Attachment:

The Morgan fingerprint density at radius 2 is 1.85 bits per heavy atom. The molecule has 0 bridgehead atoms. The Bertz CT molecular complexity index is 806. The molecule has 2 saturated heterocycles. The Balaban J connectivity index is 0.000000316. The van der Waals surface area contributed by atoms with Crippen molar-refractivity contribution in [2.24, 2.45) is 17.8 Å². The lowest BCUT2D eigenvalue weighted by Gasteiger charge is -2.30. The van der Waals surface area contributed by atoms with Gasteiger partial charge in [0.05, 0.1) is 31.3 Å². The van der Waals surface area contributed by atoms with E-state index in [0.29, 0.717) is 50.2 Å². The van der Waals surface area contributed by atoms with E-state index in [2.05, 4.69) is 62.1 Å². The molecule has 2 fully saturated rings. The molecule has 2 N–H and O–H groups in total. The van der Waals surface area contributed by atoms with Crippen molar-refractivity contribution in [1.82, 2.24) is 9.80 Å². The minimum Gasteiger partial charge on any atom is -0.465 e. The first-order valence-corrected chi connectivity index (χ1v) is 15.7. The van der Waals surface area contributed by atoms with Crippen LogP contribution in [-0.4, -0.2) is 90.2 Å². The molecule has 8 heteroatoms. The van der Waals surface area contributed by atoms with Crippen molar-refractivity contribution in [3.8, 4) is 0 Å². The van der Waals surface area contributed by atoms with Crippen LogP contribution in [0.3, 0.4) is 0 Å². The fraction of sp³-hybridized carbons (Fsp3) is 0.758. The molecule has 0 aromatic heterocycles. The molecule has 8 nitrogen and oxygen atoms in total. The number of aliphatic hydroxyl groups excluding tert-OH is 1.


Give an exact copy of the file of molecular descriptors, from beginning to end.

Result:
The Morgan fingerprint density at radius 2 is 1.85 bits per heavy atom. The molecule has 0 bridgehead atoms. The Bertz CT molecular complexity index is 806. The molecule has 2 saturated heterocycles. The Balaban J connectivity index is 0.000000316. The van der Waals surface area contributed by atoms with Crippen molar-refractivity contribution in [2.24, 2.45) is 17.8 Å². The lowest BCUT2D eigenvalue weighted by Gasteiger charge is -2.30. The van der Waals surface area contributed by atoms with Gasteiger partial charge in [0.05, 0.1) is 31.3 Å². The van der Waals surface area contributed by atoms with E-state index in [0.29, 0.717) is 50.2 Å². The van der Waals surface area contributed by atoms with E-state index in [2.05, 4.69) is 62.1 Å². The molecule has 2 fully saturated rings. The molecule has 2 N–H and O–H groups in total. The van der Waals surface area contributed by atoms with Crippen molar-refractivity contribution in [1.82, 2.24) is 9.80 Å². The minimum Gasteiger partial charge on any atom is -0.465 e. The first-order valence-corrected chi connectivity index (χ1v) is 15.7. The van der Waals surface area contributed by atoms with Crippen LogP contribution in [-0.4, -0.2) is 90.2 Å². The molecule has 8 heteroatoms. The van der Waals surface area contributed by atoms with Crippen molar-refractivity contribution in [3.8, 4) is 0 Å². The van der Waals surface area contributed by atoms with Crippen LogP contribution in [0.3, 0.4) is 0 Å². The fraction of sp³-hybridized carbons (Fsp3) is 0.758. The molecule has 0 aromatic heterocycles. The molecule has 8 nitrogen and oxygen atoms in total. The number of aliphatic hydroxyl groups excluding tert-OH is 1.